Dismiss Notice
Join Physics Forums Today!
The friendliest, high quality science and math community on the planet! Everyone who loves science is here!

Homework Help: Quantum mechanical problem/marbles

  1. Aug 10, 2006 #1
    This is a problem to a practice qualifying exam for graduate students.

    A series of marbles, each with mass m, is dropped from a height H directly above a line on the ground. Although a high precision dropping device is used, each marble does not land on the line. Show that the typical distance from the line where a marble lands is


    I'm thinking of the uncertainty principle delta_x*delta_p>=h_bar/2 but other than that, I don't know how to solve this problem.

    Trying to use the schrodinger equation to come up with <x>^2 and <x^2>
    in order to get (delta_x)^2 = <x^2> - <x>^2 seems pretty much impossible since the potential used here is gravitational and written in the form V = mg(H-x), so therefore to find the wavefunction, you have a differential equation with variable coefficients (which requires a complicated power series), and will take a lot of time.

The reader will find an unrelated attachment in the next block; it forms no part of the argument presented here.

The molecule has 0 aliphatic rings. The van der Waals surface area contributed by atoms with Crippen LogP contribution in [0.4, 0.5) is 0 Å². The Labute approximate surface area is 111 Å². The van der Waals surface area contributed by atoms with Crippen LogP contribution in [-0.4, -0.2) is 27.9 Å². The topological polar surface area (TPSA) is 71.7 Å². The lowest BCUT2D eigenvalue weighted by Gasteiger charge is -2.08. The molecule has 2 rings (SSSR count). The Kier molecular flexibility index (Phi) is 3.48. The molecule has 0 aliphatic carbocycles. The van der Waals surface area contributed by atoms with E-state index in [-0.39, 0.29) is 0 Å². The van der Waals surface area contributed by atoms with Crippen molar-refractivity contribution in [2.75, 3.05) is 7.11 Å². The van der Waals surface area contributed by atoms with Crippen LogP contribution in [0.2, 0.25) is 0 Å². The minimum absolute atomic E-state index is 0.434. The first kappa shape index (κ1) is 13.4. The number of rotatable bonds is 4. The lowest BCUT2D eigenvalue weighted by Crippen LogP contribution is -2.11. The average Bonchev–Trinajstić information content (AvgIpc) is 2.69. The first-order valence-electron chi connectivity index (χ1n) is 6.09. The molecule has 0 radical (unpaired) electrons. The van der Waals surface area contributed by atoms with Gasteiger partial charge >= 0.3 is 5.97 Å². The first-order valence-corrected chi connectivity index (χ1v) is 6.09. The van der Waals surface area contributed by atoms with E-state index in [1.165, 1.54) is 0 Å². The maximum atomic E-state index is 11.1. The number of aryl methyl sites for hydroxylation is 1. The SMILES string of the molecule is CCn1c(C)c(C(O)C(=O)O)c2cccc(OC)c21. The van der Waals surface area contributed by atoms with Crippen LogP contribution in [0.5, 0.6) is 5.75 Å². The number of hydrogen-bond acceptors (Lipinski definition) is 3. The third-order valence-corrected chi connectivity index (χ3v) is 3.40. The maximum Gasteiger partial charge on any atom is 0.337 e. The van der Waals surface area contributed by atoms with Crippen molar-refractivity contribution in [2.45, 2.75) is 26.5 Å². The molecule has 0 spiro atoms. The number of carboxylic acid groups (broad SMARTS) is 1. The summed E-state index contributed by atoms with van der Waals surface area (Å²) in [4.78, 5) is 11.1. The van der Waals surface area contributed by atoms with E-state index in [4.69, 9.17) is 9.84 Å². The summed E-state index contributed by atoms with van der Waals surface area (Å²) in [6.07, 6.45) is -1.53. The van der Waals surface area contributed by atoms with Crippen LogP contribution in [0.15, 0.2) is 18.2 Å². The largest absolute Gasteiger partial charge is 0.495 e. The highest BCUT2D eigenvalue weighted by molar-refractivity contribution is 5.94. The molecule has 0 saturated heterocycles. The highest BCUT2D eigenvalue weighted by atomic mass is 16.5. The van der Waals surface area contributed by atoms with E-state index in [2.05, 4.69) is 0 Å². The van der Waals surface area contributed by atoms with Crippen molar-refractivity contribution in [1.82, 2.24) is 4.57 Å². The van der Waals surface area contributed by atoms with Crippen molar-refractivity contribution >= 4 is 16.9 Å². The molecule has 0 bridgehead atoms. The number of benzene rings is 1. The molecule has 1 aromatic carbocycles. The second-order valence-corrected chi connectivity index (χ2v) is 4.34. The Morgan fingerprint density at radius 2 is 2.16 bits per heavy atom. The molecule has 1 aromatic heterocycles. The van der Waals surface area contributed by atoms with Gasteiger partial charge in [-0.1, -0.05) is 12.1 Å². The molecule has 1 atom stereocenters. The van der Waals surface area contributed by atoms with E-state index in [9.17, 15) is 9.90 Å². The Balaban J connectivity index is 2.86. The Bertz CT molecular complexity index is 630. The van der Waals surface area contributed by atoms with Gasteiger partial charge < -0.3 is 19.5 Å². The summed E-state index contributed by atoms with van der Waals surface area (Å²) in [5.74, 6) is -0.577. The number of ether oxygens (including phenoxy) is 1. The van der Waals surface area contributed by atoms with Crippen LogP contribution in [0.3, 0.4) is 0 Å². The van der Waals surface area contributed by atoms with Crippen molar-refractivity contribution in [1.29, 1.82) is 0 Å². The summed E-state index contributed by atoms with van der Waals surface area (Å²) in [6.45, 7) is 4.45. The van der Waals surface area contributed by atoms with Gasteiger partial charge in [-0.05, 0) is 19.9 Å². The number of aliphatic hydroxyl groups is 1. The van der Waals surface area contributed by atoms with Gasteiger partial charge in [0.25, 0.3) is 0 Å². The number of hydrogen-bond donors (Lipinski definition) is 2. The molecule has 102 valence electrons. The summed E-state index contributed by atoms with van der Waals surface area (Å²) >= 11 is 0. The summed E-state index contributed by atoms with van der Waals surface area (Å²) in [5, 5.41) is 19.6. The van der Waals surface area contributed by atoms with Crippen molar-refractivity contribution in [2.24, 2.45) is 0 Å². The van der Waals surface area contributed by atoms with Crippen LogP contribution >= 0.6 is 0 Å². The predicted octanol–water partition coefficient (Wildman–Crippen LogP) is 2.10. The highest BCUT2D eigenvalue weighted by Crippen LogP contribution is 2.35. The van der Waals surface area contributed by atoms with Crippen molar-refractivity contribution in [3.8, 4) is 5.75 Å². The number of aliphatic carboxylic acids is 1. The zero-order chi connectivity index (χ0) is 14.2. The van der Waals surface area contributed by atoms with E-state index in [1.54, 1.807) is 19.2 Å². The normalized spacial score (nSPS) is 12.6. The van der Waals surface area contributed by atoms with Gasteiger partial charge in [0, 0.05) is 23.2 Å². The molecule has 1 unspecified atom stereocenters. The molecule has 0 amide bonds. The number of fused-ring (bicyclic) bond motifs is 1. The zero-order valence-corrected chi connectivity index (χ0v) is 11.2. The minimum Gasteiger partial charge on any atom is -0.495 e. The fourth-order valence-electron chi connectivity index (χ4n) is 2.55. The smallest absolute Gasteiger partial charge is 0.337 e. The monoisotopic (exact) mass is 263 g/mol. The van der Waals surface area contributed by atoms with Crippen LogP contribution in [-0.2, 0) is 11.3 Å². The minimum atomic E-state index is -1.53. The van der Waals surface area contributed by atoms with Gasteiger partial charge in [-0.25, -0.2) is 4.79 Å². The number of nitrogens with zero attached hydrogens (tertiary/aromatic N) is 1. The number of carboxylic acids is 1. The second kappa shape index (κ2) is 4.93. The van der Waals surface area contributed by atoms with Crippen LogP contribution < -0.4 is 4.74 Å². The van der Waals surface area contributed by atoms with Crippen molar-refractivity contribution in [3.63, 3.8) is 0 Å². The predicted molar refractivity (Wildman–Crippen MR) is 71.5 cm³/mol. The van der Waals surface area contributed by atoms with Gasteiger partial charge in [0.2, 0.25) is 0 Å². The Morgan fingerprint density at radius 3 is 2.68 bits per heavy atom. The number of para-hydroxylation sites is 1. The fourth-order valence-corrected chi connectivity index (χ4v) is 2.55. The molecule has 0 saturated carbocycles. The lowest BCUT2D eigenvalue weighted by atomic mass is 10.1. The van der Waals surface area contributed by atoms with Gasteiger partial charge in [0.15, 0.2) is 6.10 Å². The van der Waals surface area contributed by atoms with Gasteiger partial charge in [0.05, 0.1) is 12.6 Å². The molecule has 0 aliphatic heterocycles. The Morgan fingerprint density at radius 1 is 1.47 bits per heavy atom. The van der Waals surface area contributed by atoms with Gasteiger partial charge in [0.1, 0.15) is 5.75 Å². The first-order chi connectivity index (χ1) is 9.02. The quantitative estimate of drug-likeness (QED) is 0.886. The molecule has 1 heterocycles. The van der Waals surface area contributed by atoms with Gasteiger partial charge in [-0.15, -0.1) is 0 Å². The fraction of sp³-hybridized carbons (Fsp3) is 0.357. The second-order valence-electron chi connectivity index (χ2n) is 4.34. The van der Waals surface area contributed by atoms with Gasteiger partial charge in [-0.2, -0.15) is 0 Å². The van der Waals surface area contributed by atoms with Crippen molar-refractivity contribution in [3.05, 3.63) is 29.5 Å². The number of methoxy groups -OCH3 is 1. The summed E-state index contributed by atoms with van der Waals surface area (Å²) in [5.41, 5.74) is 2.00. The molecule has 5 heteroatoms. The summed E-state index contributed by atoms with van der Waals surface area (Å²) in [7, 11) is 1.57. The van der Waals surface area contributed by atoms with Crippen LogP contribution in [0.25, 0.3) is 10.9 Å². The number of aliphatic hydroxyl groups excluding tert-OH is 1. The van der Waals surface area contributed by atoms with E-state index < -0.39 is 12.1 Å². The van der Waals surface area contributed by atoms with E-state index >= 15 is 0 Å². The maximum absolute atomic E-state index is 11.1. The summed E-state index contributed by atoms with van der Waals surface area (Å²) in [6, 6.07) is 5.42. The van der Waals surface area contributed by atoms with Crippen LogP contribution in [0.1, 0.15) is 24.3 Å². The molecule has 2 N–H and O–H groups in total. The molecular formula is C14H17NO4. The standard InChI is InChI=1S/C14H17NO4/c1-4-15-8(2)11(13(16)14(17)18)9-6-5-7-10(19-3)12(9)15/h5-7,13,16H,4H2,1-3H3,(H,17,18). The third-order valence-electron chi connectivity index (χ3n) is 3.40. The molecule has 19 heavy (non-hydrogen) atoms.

There should be an easy way to solve this since this is an exam problem.
  2. jcsd
  3. Aug 10, 2006 #2

    Physics Monkey

    User Avatar
    Science Advisor
    Homework Helper

    Hi genius2687,

    This is a tricky one, but you can reason as follows. You can imagine that the marble is released from a definite horizontal position at t = 0 and measured at a definite horizontal position at t = T (when the marble hits the table). So what you really want to know is how much an initially localized wave function spreads in the time it takes for the marble to hit the floor. To determine this spread, you can make use of some heuristic reasoning using uncertainty principles. The marble falls for a time [tex] T = \sqrt{2 H/ g} [/tex], and since states of definite of position are not states of definite kinetic energy, the possible values of energy have some spread which can be characterized by [tex] \Delta E \sim \hbar/T [/tex]. The momentum also has some spread which is set by the energy spread. With these hints you should be able to make it to the final answer. Of course, you can also just solve the Schrodinger equation for the free particle with a delta function initial condition. This doesn't take very long, and even without the full solution, you can estimate the size of the spread just on dimensional grounds.

    Hope this helps!
    Last edited: Aug 10, 2006
  4. Aug 10, 2006 #3
    Thanks for the advice. I got the answer except for a factor of 1/2. Though I used delta_x*delta_p=h_bar/2 (That's the relation in my QM textbook. I've seen the 1/2 factor left out, so I think I got the right idea.)
Share this great discussion with others via Reddit, Google+, Twitter, or Facebook